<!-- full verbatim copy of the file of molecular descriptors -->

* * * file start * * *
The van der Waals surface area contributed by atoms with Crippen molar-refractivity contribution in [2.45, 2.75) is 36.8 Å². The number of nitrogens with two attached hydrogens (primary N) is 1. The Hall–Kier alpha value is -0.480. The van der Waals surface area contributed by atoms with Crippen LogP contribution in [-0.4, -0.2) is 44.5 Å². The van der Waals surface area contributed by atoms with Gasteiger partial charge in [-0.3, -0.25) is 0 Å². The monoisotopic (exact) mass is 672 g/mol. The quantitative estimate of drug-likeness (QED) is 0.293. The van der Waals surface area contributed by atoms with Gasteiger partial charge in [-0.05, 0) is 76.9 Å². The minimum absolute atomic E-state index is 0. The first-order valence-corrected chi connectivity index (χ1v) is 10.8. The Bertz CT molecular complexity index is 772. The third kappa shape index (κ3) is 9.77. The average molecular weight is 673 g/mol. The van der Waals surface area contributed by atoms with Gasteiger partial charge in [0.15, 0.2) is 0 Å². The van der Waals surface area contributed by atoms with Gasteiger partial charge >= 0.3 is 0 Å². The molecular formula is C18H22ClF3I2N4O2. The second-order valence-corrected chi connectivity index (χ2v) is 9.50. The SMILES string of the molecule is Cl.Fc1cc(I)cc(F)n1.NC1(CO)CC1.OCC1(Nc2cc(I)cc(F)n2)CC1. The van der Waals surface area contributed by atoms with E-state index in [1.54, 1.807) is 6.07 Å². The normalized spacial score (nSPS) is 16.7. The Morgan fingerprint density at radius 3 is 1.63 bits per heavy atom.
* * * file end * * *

The van der Waals surface area contributed by atoms with Crippen molar-refractivity contribution in [2.45, 2.75) is 36.8 Å². The number of nitrogens with two attached hydrogens (primary N) is 1. The Hall–Kier alpha value is -0.480. The van der Waals surface area contributed by atoms with Crippen LogP contribution in [-0.4, -0.2) is 44.5 Å². The van der Waals surface area contributed by atoms with Gasteiger partial charge in [-0.3, -0.25) is 0 Å². The monoisotopic (exact) mass is 672 g/mol. The quantitative estimate of drug-likeness (QED) is 0.293. The van der Waals surface area contributed by atoms with Gasteiger partial charge in [-0.05, 0) is 76.9 Å². The minimum absolute atomic E-state index is 0. The first-order valence-corrected chi connectivity index (χ1v) is 10.8. The Bertz CT molecular complexity index is 772. The third kappa shape index (κ3) is 9.77. The average molecular weight is 673 g/mol. The van der Waals surface area contributed by atoms with Gasteiger partial charge in [0.15, 0.2) is 0 Å². The van der Waals surface area contributed by atoms with Gasteiger partial charge >= 0.3 is 0 Å². The molecular formula is C18H22ClF3I2N4O2. The second-order valence-corrected chi connectivity index (χ2v) is 9.50. The SMILES string of the molecule is Cl.Fc1cc(I)cc(F)n1.NC1(CO)CC1.OCC1(Nc2cc(I)cc(F)n2)CC1. The van der Waals surface area contributed by atoms with E-state index in [1.54, 1.807) is 6.07 Å². The normalized spacial score (nSPS) is 16.7. The Morgan fingerprint density at radius 3 is 1.63 bits per heavy atom.